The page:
Amy Watanabe wanted to get the COVID-19 vaccine. She is an assistant college volleyball coach and a person with asthma. She recognized the vaccine would keep her and those she works with safe.
But there was one massive roadblock in the way.
“I’m a self-described ‘hot mess’ when it comes to needles,” Watanabe admitted.
She can’t explain why the severe phobia presented itself about a decade ago. She hasn’t been able to control her reaction to needles — which she describes as an “out-of-body experience with Hulk-like strength’’ — until she discovered an innovative use of virtual reality technology to distract her from debilitating fear.
With help from her primary care provider and UCHealth’s innovation team, Watanabe curbed her phobia long enough to get a single dose of the Johnson & Johnson COVID-19 vaccine.
“It almost feels fake that I actually did it,” Watanabe said about two weeks after she received her shot. “It was the easiest shot I had in 10 years.”
Trypanophobia: A fear of needles
Watanabe is not alone in her fear. According to the Centers for Disease Control and Prevention, about 25% of adults fear needles at differentiating anxiety levels. For Watanabe, the abject fear began in high school and increased in college to the point that she’d have panic attacks before getting her flu or other school-required vaccines.
“I was not in pain, but it was that anticipation of it coming at me — it would freak me out for a solid 30 to 45 minutes,” she said. “And the poor nurses. I’d cry hysterically. Then this Hulk strength takes over. I’d yell, cry and fight. What those incidences resulted in is three people holding me down and giving me the shot. I felt bad because I knew these people were trying to help, and I knew the vaccine would help.”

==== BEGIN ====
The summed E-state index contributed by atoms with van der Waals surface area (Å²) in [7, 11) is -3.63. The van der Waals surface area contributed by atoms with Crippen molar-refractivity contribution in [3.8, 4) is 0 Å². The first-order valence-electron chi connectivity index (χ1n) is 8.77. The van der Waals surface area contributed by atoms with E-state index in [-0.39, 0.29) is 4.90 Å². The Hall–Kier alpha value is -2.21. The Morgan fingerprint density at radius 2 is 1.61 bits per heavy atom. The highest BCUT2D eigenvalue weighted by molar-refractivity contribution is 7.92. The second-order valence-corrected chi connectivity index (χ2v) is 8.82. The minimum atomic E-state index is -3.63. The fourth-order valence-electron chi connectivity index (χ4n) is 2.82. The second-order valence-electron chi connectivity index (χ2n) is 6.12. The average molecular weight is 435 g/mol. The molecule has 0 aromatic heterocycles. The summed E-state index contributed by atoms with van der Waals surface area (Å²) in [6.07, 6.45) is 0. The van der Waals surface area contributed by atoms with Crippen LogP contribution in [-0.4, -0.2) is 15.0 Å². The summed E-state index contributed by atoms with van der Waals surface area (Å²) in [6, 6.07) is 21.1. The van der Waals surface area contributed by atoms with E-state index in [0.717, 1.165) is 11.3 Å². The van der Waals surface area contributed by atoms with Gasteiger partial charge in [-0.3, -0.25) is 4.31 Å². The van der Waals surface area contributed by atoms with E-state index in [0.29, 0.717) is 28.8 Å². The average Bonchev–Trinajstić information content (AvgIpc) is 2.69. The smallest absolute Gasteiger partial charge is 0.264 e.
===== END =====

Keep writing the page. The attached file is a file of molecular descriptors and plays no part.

Her fear went well beyond the school nurse’s office. At the dentist’s office, when nitrous oxide didn’t work, Watanabe endured dental work without pain management intervention.
She has found ways to get around her phobia. She once took a dose of tetanus shot to an already-scheduled surgery where she had the dose administered while she was under anesthesia. Not knowing if she’s allergic to bees or tree nuts — both of which require a blood draw for diagnosis — Watanabe carries an Epinephrine injection (EpiPen) with her everywhere.
When the coronavirus pandemic began Watanabe recognized she would need to address her fear once again.
“When the pandemic started, I knew it would come to a point when the vaccine would be part of the solution,” she said. “We knew that in March (2020), so I thought I should probably start trying to find a therapist who could help me. I didn’t do anything for a year but then started looking this past April. I tried three different therapists and didn’t get anywhere. I also got on a waitlist for desensitization therapy.”
Your primary care office is here for you
In May 2021, Watanabe became a new patient at the Highlands Ranch Medical Center – Primary Care. She met with nurse practitioner Kate Johnson.
“She told me about her phobia and how severe it is, as well as letting me know how much she wanted to manage it so she could get the COVID-19 vaccine,” Johnson said.
After their appointment, Johnson got to work investigating other options for her patient. She made a few therapist referrals, but there was another idea she thought might work: virtual reality.